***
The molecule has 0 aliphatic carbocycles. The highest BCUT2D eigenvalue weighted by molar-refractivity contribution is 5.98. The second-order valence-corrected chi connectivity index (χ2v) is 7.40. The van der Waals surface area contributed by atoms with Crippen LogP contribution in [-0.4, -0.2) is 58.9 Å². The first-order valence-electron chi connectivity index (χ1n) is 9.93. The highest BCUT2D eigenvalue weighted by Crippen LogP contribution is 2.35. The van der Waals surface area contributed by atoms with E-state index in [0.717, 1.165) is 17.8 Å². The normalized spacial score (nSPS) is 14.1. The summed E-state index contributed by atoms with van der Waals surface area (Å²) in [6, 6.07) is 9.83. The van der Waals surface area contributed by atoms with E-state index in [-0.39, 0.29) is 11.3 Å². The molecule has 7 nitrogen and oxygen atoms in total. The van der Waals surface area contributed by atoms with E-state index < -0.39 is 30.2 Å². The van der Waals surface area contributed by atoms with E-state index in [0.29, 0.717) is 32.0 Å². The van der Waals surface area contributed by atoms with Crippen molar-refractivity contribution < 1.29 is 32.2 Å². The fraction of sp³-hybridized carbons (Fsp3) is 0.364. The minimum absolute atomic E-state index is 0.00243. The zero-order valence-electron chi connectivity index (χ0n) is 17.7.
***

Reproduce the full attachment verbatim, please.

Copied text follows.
The molecule has 0 aliphatic carbocycles. The highest BCUT2D eigenvalue weighted by molar-refractivity contribution is 5.98. The second-order valence-corrected chi connectivity index (χ2v) is 7.40. The van der Waals surface area contributed by atoms with Crippen LogP contribution in [-0.4, -0.2) is 58.9 Å². The first-order valence-electron chi connectivity index (χ1n) is 9.93. The highest BCUT2D eigenvalue weighted by Crippen LogP contribution is 2.35. The van der Waals surface area contributed by atoms with E-state index in [0.717, 1.165) is 17.8 Å². The normalized spacial score (nSPS) is 14.1. The summed E-state index contributed by atoms with van der Waals surface area (Å²) in [6, 6.07) is 9.83. The van der Waals surface area contributed by atoms with E-state index in [-0.39, 0.29) is 11.3 Å². The molecule has 7 nitrogen and oxygen atoms in total. The van der Waals surface area contributed by atoms with E-state index < -0.39 is 30.2 Å². The van der Waals surface area contributed by atoms with E-state index in [0.29, 0.717) is 32.0 Å². The van der Waals surface area contributed by atoms with Crippen molar-refractivity contribution < 1.29 is 32.2 Å². The fraction of sp³-hybridized carbons (Fsp3) is 0.364. The minimum absolute atomic E-state index is 0.00243. The zero-order valence-electron chi connectivity index (χ0n) is 17.7.